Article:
All books published posthumously come to us shrink-wrapped in heartache, from a voice we know has already been extinguished. There is more sadness still in a subgroup of this category: books that come from manuscripts abandoned during wartime or hidden for safekeeping and discovered when the fighting is over, when the text is all that's left of the author.
A brief list of such books: The Diary of Anne Frank, Irene Nemirovsky Suite Francaise, Charlotte Salomon's autobiographical notebook-size gouaches with text, 769 individual pages, that she called Life? Or Theater? The last is not a book in the old-fashioned sense -- its pages are exhibited in museums and Salomon arranged them as acts in a play -- but I'm comfortable thinking of it as an early graphic novel. It tells the story of a gifted young artist in Berlin whose Jewish parents sent her to live with relatives in France before the Occupation, certain she would be safe there. It was only when they went to find her in 1947 that they learned she had died at Auschwitz -- and left a carton containing an illustrated account of her life, including her harrowing final years in a world gone mad. "Keep this safe," she had told a friend. "It is my whole life."
The story of J.B. Edwards' posthumous and only novel, The Book of Ebenezer LePage, is less dramatic but heartbreaking in its own distinctive way. "There may have been stranger recent literary events than the book you are about to read," writes John Fowles in the essential introduction to the book, first published in the UK and the US in 1981, "but I rather doubt it."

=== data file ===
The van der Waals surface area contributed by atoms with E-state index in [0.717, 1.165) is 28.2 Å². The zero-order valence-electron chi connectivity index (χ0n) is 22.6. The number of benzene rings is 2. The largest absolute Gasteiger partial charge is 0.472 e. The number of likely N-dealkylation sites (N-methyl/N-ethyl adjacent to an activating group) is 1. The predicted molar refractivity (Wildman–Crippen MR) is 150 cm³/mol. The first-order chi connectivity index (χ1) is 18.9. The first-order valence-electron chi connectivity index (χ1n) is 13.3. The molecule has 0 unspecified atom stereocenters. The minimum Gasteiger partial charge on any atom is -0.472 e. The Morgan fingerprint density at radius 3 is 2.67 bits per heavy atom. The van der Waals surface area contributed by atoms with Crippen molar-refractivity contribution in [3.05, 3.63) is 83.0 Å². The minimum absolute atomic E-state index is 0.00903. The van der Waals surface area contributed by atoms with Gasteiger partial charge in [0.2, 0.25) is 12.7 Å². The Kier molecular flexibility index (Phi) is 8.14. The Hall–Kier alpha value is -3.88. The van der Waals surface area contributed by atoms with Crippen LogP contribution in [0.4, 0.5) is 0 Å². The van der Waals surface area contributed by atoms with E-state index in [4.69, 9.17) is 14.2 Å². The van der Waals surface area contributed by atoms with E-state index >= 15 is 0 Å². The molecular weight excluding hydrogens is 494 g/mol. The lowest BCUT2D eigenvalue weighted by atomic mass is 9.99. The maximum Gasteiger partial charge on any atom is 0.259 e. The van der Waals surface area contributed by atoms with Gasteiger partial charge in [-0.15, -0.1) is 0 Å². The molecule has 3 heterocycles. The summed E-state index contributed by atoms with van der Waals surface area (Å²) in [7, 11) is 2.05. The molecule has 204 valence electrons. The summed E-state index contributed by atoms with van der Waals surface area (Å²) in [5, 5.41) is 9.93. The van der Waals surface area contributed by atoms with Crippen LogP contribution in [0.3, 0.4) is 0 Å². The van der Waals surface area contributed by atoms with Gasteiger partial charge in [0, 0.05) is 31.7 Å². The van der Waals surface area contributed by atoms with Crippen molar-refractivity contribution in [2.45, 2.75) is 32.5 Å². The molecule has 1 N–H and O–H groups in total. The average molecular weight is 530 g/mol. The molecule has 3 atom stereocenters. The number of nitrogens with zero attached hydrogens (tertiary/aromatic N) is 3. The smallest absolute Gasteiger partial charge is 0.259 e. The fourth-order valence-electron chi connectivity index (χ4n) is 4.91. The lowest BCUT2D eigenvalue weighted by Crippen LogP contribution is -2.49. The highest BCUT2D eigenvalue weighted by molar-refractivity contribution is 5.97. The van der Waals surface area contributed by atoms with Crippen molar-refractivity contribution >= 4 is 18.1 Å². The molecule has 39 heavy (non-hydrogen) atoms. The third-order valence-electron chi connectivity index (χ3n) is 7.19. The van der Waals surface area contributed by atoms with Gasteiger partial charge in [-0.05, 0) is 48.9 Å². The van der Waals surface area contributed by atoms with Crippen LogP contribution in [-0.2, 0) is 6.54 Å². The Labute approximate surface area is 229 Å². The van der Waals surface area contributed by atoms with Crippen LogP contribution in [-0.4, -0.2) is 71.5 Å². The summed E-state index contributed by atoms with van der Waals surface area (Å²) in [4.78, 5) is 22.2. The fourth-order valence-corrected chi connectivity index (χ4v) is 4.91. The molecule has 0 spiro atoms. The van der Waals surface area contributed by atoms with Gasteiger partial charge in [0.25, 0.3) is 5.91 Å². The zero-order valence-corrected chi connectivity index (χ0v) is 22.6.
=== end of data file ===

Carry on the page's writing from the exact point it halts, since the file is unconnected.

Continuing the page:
Edwards' biography is sketchy, deliberately so; over the years he burned all but the few documents that would be necessary after his death. What's important to know is that he was born on Guernsey in 1899, one of the two larger Channel Islands; that he left the island permanently in about 1926 for London, having been disinherited by his father and so losing the family house; that he had a wife and four children in London whom he abandoned when they were young and had virtually nothing to do with for the rest of his life; and that he spent his last five years in a rooming house just outside Weymouth, writing and rewriting this novel whose every line burns with love and longing for Guernsey -- the remote, unsullied island of his youth, not the tourist destination and tax haven it became.
In the mid-1970s, he tried without success to get it published. A story that seemed this old-fashioned didn't have a chance at that time, proving his point precisely: things really were better back in the day.
Weymouth, though it is 70 miles across the Channel from Guernsey, is the coastal town closest to it, and the closest Edwards could get once he lost his father's house and once Guernsey became so expensive that he could not survive there on his modest pension from working as a civil servant. In his last years, Edwards befriended a couple who encouraged him and edited his work, and to whom the book is dedicated. When he died in 1976, they helped get the manuscript to John Fowles, who helped bring it to light.
I say all of this because a book this odd needs an introduction and a context, and because the torment and longing that are evident in Edwards' skeletal biography are some of what give the narrator, Ebenezer LePage, his inimitable voice, and what give the book its breathtaking emotional heft, though Ebenezer's biography is quite different from his creator's. Part of Edwards' brilliance and the book's walloping power are that it is not what it seems to be, a quaint, chatty, meandering, provincial novel written, of all things, in a charming patois. It has those characteristics, but it is ultimately none of those things, and it is also, we learn in the end, a carefully structured book within a book. It is much more "modern" than the trendy editors who turned it down in the 1970s wanted to see at the time.